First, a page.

War Through the Eyes of a Veteran Who Never Saw it

Jeremy Frederick

Explosions in the sky, people running in the streets, chaos, Mardi Gras.


Not all veterans see combat. For Frederick T Shea, a Korean War veteran who served from 1951-53, service meant basic training in New Orleans and overseas service in Germany and France. Born in Somerville Massachusetts, Frederick T Shea did not come from a line of military. His father worked for Ford Motor Company, and his mother was a housewife. However, when duty called he threw his hat into the ring.


At the age of 18 Shea either had the option of putting his name in for the draft, or enlisting into his preferred branch. In the end he chose to join the Air Force: “I could either be sea sick for six months straight or airsick for only three to six hours a day. So I chose the air force”.


Not on the frontline, the closest Frederick T Shea ever saw to live combat was being halted in a Moroccan Air Force Base by the French Foreign Legion. His squadron once stayed in Ireland for an extra month to play golf. He was trained in repairing aircraft instruments as well as basic electronics. His life in the military was mostly repair jobs, running tests, and making sure that planes were airworthy.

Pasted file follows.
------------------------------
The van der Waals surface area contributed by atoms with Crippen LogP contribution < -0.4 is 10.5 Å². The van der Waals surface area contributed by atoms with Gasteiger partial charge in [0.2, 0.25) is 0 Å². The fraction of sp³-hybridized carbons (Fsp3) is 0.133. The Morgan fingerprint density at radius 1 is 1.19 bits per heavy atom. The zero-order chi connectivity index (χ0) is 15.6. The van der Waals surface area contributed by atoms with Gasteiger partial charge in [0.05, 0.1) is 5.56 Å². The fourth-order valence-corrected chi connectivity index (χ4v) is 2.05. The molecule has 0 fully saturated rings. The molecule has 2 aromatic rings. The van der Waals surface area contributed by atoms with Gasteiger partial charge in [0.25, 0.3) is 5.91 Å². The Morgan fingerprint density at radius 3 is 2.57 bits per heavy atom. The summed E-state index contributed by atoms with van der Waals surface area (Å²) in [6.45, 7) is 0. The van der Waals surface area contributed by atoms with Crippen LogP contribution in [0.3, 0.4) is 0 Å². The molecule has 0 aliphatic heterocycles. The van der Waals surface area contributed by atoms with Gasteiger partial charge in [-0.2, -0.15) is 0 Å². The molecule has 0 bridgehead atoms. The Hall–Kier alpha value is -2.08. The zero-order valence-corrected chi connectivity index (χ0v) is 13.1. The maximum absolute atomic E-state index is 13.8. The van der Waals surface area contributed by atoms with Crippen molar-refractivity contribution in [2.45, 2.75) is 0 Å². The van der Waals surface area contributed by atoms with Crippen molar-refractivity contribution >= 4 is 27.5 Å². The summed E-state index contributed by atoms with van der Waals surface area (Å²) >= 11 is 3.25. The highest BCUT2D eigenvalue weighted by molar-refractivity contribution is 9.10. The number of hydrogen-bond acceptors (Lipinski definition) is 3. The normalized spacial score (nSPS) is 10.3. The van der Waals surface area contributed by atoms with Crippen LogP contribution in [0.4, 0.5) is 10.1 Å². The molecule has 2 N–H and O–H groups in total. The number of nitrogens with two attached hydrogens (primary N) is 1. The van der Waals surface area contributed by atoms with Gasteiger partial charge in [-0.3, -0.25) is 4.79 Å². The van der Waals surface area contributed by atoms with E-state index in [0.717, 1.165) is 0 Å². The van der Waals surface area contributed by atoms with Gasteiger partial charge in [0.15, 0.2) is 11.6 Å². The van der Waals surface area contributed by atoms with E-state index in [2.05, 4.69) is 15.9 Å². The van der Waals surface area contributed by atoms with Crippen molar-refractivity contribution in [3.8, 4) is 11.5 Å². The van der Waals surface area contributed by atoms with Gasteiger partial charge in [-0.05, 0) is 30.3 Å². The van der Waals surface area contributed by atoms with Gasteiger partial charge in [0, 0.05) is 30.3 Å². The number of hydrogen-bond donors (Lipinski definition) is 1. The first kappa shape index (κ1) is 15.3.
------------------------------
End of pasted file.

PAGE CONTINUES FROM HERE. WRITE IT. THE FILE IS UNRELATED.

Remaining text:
During his time in Europe, the only person who kept in touch with at home besides his family was his girlfriend, and luck struck when he was mustered out of the service a month in advance. “Your back, said my father when I returned home a month early”. Others may have been more surprised, but all were happy as Shea returned safely home from Europe.


War is different for everyone who experiences it, Shea’s brother saw the frontline in Korea and it changed him for life. He would end up dying from Alcohol consumption early in his life. From someone in Shea’s shoes, his service was a chance to hone his technical skills and to get a free college education. For others, it changes them for ever. “War is a necessary evil, just pray that we all don’t kill ourselves”.